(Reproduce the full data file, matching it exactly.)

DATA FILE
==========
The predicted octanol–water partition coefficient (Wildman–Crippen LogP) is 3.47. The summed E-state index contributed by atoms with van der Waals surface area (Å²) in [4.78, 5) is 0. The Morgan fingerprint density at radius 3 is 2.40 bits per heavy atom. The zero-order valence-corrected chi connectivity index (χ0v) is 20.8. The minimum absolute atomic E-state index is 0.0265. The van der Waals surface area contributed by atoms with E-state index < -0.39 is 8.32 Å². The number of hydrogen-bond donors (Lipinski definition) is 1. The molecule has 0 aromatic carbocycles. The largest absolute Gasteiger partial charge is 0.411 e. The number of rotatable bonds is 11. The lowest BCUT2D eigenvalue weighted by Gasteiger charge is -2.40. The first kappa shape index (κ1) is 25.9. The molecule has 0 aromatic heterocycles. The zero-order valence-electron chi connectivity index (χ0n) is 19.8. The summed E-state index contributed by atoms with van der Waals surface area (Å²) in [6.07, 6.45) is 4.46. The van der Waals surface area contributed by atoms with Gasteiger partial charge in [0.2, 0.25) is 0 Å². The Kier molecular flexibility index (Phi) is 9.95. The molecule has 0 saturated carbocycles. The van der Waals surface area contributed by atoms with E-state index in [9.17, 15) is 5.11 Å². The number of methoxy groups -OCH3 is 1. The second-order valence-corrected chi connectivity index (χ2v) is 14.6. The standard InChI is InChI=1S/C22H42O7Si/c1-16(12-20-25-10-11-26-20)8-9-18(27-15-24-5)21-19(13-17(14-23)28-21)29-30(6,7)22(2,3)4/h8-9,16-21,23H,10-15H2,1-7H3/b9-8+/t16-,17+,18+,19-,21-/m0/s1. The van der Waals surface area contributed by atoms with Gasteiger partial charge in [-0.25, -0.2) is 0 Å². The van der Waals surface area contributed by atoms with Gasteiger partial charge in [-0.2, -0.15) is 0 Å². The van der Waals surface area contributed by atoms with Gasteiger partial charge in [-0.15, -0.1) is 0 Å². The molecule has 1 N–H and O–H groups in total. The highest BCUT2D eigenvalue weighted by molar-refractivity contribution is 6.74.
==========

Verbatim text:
The predicted octanol–water partition coefficient (Wildman–Crippen LogP) is 3.47. The summed E-state index contributed by atoms with van der Waals surface area (Å²) in [4.78, 5) is 0. The Morgan fingerprint density at radius 3 is 2.40 bits per heavy atom. The zero-order valence-corrected chi connectivity index (χ0v) is 20.8. The minimum absolute atomic E-state index is 0.0265. The van der Waals surface area contributed by atoms with E-state index < -0.39 is 8.32 Å². The number of hydrogen-bond donors (Lipinski definition) is 1. The molecule has 0 aromatic carbocycles. The largest absolute Gasteiger partial charge is 0.411 e. The number of rotatable bonds is 11. The lowest BCUT2D eigenvalue weighted by Gasteiger charge is -2.40. The first kappa shape index (κ1) is 25.9. The molecule has 0 aromatic heterocycles. The zero-order valence-electron chi connectivity index (χ0n) is 19.8. The summed E-state index contributed by atoms with van der Waals surface area (Å²) in [6.07, 6.45) is 4.46. The van der Waals surface area contributed by atoms with Gasteiger partial charge in [0.2, 0.25) is 0 Å². The Kier molecular flexibility index (Phi) is 9.95. The molecule has 0 saturated carbocycles. The van der Waals surface area contributed by atoms with E-state index in [9.17, 15) is 5.11 Å². The number of methoxy groups -OCH3 is 1. The second-order valence-corrected chi connectivity index (χ2v) is 14.6. The standard InChI is InChI=1S/C22H42O7Si/c1-16(12-20-25-10-11-26-20)8-9-18(27-15-24-5)21-19(13-17(14-23)28-21)29-30(6,7)22(2,3)4/h8-9,16-21,23H,10-15H2,1-7H3/b9-8+/t16-,17+,18+,19-,21-/m0/s1. The van der Waals surface area contributed by atoms with Gasteiger partial charge in [-0.25, -0.2) is 0 Å². The van der Waals surface area contributed by atoms with Gasteiger partial charge in [-0.2, -0.15) is 0 Å². The van der Waals surface area contributed by atoms with Gasteiger partial charge in [-0.15, -0.1) is 0 Å². The molecule has 1 N–H and O–H groups in total. The highest BCUT2D eigenvalue weighted by molar-refractivity contribution is 6.74.